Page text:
Over the last month, we have been working on a report entitled “Technology for Transparent and Accountable Public Finance” for the Global Initiative on Fiscal Transparency for next month’s Open Government Partnership meeting.
We are hoping to identify the most promising projects around the world that are using technology (web, mobile or otherwise) to further aims of fiscal transparency. Of particular interest are projects that aim to:
- Publish more or better data related to fiscal processes (aid, revenues, budgets, audits, etc. — see below),
- Help understand this data through the creation of better visualisation and data analysis tools,
- Educate citizens about fiscal processes, and assist civil society organisations promoting accountable governance,
- Facilitate direct participation in fiscal matters through participatory budgeting, citizen auditing and the like,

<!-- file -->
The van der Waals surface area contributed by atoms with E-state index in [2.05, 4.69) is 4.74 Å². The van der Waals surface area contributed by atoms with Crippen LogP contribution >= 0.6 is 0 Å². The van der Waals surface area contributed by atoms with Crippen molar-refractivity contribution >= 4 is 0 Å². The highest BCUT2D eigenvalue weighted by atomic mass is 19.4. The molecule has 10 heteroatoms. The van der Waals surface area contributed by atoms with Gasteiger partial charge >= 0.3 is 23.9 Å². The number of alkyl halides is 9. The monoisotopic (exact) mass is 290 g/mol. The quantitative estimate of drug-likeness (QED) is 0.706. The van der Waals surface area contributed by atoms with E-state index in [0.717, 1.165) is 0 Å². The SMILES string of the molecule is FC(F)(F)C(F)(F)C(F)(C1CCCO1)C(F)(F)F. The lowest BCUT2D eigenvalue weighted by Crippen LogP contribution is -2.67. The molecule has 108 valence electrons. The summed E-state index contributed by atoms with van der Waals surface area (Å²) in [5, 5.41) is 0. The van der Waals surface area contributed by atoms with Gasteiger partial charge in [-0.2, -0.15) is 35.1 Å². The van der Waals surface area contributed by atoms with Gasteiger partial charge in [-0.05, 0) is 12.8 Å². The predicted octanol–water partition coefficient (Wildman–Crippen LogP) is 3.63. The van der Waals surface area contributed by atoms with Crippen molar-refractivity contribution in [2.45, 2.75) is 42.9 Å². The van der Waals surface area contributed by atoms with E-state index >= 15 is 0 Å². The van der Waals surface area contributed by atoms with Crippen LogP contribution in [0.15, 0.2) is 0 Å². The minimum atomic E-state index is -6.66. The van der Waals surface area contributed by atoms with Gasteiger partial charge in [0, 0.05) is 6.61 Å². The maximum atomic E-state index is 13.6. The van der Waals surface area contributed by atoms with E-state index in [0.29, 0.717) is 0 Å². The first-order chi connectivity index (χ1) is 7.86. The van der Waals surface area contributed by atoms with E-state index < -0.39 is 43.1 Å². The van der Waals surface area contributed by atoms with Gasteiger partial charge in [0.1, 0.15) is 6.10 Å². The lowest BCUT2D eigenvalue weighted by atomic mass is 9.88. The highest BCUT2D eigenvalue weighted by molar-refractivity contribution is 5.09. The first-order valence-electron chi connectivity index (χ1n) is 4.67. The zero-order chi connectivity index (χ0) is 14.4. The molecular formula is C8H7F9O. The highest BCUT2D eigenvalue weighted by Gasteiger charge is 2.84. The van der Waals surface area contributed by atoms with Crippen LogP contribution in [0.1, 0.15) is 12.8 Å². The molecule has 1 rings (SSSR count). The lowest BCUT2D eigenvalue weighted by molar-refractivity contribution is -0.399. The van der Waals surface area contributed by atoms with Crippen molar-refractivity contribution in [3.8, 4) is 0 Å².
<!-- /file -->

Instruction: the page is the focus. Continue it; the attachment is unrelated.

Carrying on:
- Provide policymakers with complete and reliable data relevant to their work, enabling them to make better decisions.
We’re particularly interested in efforts to improve transparency in 3 main areas:
- Looking at where the money comes from: In revenue processes (taxation, extractive industry, etc.),
- Monitoring where the money goes: The budgeting process (participatory budgeting, comparisons of planned and retrospective budgets) through to auditing of expenditure, and everything in between.
- The invisible money: projects that aim to improve public understanding of state owned (or semi-owned) enterprises, sovereign wealth funds and contingent liabilities – information on which often are not published as part of current budgeting practices.
For more information, see the blog.okfn.org